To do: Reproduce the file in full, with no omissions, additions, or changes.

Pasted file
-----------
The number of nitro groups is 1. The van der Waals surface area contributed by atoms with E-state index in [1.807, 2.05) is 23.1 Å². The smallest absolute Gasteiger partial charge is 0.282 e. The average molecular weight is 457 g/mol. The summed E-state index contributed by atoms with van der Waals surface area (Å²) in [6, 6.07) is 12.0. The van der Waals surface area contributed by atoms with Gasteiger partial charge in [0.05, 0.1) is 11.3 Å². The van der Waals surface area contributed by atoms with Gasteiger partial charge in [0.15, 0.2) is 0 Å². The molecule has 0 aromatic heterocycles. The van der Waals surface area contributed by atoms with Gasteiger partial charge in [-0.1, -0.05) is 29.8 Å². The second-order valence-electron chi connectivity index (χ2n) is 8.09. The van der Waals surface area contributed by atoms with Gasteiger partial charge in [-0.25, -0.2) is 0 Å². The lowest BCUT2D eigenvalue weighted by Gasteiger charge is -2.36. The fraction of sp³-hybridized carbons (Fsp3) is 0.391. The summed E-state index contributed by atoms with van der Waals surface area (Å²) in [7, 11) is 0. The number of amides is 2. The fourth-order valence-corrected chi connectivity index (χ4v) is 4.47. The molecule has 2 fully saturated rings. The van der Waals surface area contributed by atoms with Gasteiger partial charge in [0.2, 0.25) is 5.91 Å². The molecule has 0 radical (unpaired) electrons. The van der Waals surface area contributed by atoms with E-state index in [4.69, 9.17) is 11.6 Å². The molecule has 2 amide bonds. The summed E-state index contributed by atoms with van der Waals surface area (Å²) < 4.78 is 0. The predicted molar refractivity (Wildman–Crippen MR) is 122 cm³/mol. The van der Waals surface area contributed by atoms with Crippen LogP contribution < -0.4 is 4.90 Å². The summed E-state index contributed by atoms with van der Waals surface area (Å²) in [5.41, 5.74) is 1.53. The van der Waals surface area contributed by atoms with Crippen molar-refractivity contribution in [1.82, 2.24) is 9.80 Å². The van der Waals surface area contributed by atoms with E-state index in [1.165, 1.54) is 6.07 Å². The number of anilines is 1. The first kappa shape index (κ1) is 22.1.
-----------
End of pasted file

The number of nitro groups is 1. The van der Waals surface area contributed by atoms with E-state index in [1.807, 2.05) is 23.1 Å². The smallest absolute Gasteiger partial charge is 0.282 e. The average molecular weight is 457 g/mol. The summed E-state index contributed by atoms with van der Waals surface area (Å²) in [6, 6.07) is 12.0. The van der Waals surface area contributed by atoms with Gasteiger partial charge in [0.05, 0.1) is 11.3 Å². The van der Waals surface area contributed by atoms with Gasteiger partial charge in [0.15, 0.2) is 0 Å². The molecule has 0 aromatic heterocycles. The van der Waals surface area contributed by atoms with Gasteiger partial charge in [-0.1, -0.05) is 29.8 Å². The second-order valence-electron chi connectivity index (χ2n) is 8.09. The van der Waals surface area contributed by atoms with Gasteiger partial charge in [-0.25, -0.2) is 0 Å². The lowest BCUT2D eigenvalue weighted by Gasteiger charge is -2.36. The fraction of sp³-hybridized carbons (Fsp3) is 0.391. The summed E-state index contributed by atoms with van der Waals surface area (Å²) in [7, 11) is 0. The number of amides is 2. The fourth-order valence-corrected chi connectivity index (χ4v) is 4.47. The molecule has 2 fully saturated rings. The van der Waals surface area contributed by atoms with Gasteiger partial charge in [0.2, 0.25) is 5.91 Å². The molecule has 0 radical (unpaired) electrons. The van der Waals surface area contributed by atoms with E-state index in [4.69, 9.17) is 11.6 Å². The molecule has 2 amide bonds. The summed E-state index contributed by atoms with van der Waals surface area (Å²) < 4.78 is 0. The predicted molar refractivity (Wildman–Crippen MR) is 122 cm³/mol. The van der Waals surface area contributed by atoms with Crippen LogP contribution < -0.4 is 4.90 Å². The summed E-state index contributed by atoms with van der Waals surface area (Å²) in [5.41, 5.74) is 1.53. The van der Waals surface area contributed by atoms with Crippen molar-refractivity contribution in [1.82, 2.24) is 9.80 Å². The van der Waals surface area contributed by atoms with E-state index in [1.165, 1.54) is 6.07 Å². The number of anilines is 1. The first kappa shape index (κ1) is 22.1.